Industry leaders are responding to the news that Britain has voted to leave the European Union after 45 years membership.
More than 17 million voted for a Brexit securing 51.9 per cent of the vote.
On Monday, 103 universities issued an open letter expressing their concerns about the impact of a UK exit from the EU on universities and students.
The signatories added: “The impact of our universities on our local communities and economy should not be underestimated. Every year, universities generate over £73 billion for the UK economy – £3.7bn of which is generated by students from EU countries, while supporting nearly 380,000 jobs.
“Strong universities benefit the British people — creating employable graduates and cutting-edge research discoveries that improve lives.”
Referendum results have showed students were on the side of Remain with some 75 per cent of 18 to 24-year-olds voted Remain, compared to around 40 per cent of over 65s.
Here are some of the industry reactions on the Referendum results.
Association of Colleges
Chief Executive of the Association of Colleges Martin Doel insisted that students and colleges must be properly supported during the Brexit process, stressing the negative impact of political uncertainty on college budget-planning. He referred to the possible postponing of the apprenticeship levy.
He said: “Whatever the future holds for Britain once it leaves the EU, colleges and their students must be properly supported. They are, and must continue to be, at the forefront of providing education and training to ensure people are skilled and that companies stay competitive.
“Colleges are currently planning their budgets for 2016-17 and uncertainty over the future of their funding leaves them unable to plan accurately for the coming year. The Government must make it clear as soon as possible how it will continue to fund education and training for the good of everyone.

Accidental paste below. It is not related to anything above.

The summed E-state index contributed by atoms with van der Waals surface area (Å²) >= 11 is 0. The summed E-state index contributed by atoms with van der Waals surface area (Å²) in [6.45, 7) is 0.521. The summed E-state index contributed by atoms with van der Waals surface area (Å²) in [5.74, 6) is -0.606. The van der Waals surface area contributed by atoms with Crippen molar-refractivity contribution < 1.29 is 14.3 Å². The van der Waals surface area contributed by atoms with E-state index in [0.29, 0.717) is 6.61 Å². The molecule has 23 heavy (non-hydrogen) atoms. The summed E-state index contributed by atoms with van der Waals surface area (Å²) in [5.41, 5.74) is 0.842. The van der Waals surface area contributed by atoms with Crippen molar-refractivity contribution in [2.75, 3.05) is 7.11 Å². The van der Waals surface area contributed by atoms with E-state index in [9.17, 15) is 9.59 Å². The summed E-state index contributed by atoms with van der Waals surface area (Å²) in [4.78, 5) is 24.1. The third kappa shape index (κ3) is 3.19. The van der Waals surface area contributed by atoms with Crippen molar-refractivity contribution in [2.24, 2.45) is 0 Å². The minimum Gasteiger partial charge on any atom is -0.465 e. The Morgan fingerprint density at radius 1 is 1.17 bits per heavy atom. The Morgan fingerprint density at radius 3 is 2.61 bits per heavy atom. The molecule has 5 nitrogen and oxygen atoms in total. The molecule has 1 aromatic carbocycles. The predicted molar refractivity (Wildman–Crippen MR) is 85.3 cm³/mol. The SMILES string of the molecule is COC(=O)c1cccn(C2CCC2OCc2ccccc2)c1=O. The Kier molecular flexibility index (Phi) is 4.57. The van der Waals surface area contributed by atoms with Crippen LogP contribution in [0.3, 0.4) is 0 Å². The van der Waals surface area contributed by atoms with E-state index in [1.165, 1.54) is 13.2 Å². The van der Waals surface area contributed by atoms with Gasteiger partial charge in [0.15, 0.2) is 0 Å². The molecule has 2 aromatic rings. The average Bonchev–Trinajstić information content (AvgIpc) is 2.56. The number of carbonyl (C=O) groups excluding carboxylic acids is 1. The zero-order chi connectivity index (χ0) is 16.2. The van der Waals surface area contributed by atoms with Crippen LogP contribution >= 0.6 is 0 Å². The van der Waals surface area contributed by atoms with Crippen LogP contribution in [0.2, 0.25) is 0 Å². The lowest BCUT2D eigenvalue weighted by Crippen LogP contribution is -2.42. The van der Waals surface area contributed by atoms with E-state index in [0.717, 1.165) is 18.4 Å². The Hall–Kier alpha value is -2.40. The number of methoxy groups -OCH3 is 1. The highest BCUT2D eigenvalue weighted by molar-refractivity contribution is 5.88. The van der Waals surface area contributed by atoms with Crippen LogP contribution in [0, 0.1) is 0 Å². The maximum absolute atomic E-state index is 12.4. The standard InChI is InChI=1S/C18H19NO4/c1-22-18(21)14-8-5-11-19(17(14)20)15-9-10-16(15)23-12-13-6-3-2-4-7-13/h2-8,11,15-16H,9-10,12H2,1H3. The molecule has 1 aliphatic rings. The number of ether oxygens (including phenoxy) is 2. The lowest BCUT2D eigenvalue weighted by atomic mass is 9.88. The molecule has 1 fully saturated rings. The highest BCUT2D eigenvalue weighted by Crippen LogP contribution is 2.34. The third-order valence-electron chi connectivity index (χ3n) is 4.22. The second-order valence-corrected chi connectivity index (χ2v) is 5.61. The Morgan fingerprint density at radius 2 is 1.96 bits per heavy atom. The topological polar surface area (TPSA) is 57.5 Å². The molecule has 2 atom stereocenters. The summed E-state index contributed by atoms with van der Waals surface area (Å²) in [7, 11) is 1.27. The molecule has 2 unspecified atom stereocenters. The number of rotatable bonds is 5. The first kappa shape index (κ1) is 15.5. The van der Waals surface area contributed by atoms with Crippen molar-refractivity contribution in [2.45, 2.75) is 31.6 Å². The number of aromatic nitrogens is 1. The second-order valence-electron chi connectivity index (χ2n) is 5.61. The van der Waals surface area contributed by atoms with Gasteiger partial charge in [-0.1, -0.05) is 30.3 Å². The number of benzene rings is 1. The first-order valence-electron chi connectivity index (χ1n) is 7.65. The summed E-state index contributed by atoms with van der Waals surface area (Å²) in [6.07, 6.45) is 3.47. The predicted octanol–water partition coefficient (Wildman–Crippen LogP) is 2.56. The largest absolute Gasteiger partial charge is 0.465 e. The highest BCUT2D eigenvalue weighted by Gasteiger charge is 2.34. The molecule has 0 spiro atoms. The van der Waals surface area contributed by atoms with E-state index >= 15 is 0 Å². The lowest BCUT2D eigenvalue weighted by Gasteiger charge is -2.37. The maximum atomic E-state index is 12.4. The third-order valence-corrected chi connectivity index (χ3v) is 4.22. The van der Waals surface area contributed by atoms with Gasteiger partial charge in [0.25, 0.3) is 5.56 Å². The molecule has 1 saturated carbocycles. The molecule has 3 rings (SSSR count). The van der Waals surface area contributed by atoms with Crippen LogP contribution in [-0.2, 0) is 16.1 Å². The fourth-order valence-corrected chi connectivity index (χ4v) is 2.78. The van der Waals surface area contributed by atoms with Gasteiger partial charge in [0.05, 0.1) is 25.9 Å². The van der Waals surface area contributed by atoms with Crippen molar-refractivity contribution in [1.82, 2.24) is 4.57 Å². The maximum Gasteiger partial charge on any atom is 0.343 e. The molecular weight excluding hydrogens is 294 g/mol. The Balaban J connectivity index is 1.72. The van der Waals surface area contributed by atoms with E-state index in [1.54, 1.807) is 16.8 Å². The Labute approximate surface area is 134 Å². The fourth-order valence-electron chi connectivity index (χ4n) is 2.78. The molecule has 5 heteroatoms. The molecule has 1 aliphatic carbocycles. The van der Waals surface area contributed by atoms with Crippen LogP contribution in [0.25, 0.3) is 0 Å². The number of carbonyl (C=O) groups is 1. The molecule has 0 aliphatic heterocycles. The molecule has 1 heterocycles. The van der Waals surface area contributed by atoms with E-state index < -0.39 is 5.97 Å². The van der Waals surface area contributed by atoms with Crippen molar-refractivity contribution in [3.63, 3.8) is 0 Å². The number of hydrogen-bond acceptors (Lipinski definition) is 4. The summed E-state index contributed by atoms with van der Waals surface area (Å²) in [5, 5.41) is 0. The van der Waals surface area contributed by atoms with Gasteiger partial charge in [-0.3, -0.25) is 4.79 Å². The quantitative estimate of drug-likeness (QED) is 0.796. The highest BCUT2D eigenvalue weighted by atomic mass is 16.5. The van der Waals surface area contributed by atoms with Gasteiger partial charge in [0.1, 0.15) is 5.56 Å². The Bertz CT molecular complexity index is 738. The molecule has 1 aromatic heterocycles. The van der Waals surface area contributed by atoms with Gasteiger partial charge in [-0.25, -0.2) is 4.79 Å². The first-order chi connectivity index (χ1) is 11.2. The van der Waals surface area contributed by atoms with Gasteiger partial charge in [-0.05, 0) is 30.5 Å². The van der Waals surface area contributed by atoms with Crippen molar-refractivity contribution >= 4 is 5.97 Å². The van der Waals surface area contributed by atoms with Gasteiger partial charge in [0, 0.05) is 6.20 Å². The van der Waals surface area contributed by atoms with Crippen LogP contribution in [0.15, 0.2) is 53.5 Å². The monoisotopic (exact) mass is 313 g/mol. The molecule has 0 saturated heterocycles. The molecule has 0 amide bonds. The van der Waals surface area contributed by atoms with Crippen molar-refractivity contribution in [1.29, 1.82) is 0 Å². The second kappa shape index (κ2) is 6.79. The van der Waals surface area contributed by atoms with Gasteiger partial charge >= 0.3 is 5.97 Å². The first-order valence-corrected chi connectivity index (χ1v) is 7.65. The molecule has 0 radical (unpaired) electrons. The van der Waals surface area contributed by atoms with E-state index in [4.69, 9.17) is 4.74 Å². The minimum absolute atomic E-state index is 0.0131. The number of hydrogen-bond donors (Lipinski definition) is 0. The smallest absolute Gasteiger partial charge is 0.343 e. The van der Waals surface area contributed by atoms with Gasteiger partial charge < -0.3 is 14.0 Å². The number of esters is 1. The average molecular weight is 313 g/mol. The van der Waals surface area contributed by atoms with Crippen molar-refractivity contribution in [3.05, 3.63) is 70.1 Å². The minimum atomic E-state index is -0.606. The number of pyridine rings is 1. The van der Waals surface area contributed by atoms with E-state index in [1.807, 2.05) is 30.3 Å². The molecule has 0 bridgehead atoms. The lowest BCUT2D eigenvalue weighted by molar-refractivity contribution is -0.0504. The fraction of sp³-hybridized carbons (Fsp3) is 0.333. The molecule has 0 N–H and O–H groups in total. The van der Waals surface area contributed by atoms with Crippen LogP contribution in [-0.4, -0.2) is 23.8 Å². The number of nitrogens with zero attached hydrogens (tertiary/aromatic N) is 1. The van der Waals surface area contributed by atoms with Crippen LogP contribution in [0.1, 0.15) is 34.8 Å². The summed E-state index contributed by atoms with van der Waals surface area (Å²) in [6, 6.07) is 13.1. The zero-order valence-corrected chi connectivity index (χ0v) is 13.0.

“Specific areas of concern relate to the money pledged for training via the European Social Fund and the Skills Minister Nick Boles’ comments that the apprenticeship levy may need to be postponed. In an uncertain world, the Government needs to prioritise spending on education and training.”
Association of Employment and Learning Providers
The national body urged caution against delaying the April 2017 start for the apprenticeship levy, stressing that the referendum result meant that a skilled British workforce was needed more than ever.
Universities UK, the higher education action group which is “the voice of universities,” expressed its disappointment considering the group had vigorously campaigned for the union to remain.
Dame Julia Goodfellow, President of Universities UK said: “Leaving the EU will create significant challenges for universities. Although this is not an outcome that we wished or campaigned for, we respect the decision of the UK electorate. We should remember that leaving the EU will not happen overnight – there will be a gradual exit process with significant opportunities to seek assurances and influence future policy.